However the registration numbers of the two aeroplanes have been painted over, so it is difficult to decipher when the planes were operated or retired. The plane interiors were mostly stripped away to show the bare bones of massive crafts, but the carpeting overhead bins and bathrooms remain intact. Moreover, echoing the obliteration of a plane crash, oxygen masks, safety manuals and other debris are also scattered about the hollowed out craft. Indeed, it is very eerie in the graveyard. The children toys and other personal objects scattered around left by people who have stayed there for whatever reason, almost making it feel like a crash site. 

The Thai culture often observe such places as haunted, no one has actually passed away at the location. The tourists are charged 300 baht per person and the place is looked after by a lady who lives on the site with her extended family in some converted fuselages. Thailand is a country that thrives with culture, and such lively cultures tend to also include a deeply-rooted spiritual dimension. So, it's is filled with ghost stories and irrational belief regarding spirits and locations which are haunted by them. Such dogmas of a haunting can also arise simply because a site looks scary, which is why I think the graveyard would have such an image. 

Hence, I'm pretty happy exploring the site alone and take these photos. Also, there is generally someone hanging around the locations, be it human or animal, so I’m rarely completely alone.  As I'm not acquainted with aeronautical design so it is interesting for me to see the diverse levels in the plane and to get a sense of its actual size. In fact it is really impressive feat in engineering and physics that permits for such large, heavy objects to be propelled through the sky at high speeds.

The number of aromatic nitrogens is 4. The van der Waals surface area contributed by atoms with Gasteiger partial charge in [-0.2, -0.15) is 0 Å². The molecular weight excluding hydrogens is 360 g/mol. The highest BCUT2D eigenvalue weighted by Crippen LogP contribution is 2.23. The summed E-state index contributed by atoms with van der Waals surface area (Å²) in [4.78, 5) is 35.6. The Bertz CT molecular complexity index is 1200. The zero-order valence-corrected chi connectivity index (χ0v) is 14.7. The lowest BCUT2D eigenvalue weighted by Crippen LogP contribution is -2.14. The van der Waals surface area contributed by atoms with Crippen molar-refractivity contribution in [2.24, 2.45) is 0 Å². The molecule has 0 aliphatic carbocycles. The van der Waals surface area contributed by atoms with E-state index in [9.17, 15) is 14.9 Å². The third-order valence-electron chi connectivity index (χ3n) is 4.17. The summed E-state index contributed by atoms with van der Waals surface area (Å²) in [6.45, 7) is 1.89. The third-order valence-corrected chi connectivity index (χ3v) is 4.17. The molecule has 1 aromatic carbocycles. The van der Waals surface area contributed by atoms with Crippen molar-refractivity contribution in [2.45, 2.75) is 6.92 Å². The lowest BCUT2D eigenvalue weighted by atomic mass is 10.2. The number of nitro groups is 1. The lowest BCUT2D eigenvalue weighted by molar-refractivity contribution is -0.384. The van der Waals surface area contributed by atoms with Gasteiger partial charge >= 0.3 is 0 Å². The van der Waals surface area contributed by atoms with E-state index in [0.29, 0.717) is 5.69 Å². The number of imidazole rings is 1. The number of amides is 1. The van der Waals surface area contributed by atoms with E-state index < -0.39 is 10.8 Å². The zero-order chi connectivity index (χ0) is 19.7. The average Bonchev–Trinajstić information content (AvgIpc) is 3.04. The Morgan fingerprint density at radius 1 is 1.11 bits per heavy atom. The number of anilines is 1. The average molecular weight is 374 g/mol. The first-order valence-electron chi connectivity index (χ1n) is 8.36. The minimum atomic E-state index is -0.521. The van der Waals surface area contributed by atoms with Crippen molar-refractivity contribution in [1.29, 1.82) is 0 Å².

Stunning Aerials View of Bangladesh Landscapes



In this eerie photo series, you can see majestic bird's-eye view of beautiful Bangladesh, dramatic landscapes and endless traditions captured in spectacular aerial snaps. A Bangladeshi pilot Shamim Shorif Susom has captured fascinating bird eye photographs that show river, lakes and green landscapes in his home country. The Bangladeshi pilot took these stunning photos, while flying across the South Asian country mainly famous for small villages, serene countryside outside the busy capital of Dhaka.

 He tries to give an exclusive look at daily life of villagers, whose life span is fertile farmland and paddy fields, and fisherman who set out every day on rivers or lakes in traditional boats. Susom was belonging to a small village, change his life by moving to Dhaka for higher study, and eventually became a pilot. His passion never dies for his country, has never forgotten his roots.  He says, I’m very fortunate enough to fly and fortunate enough to see my root, my village, my urban life from a different perspective. Therefore, at the end of day, I’m trying to capturing memoirs of my reconnection. I’m revisiting my country my past, and especially my childhood. I love my past, my village, my roots, and my country as well.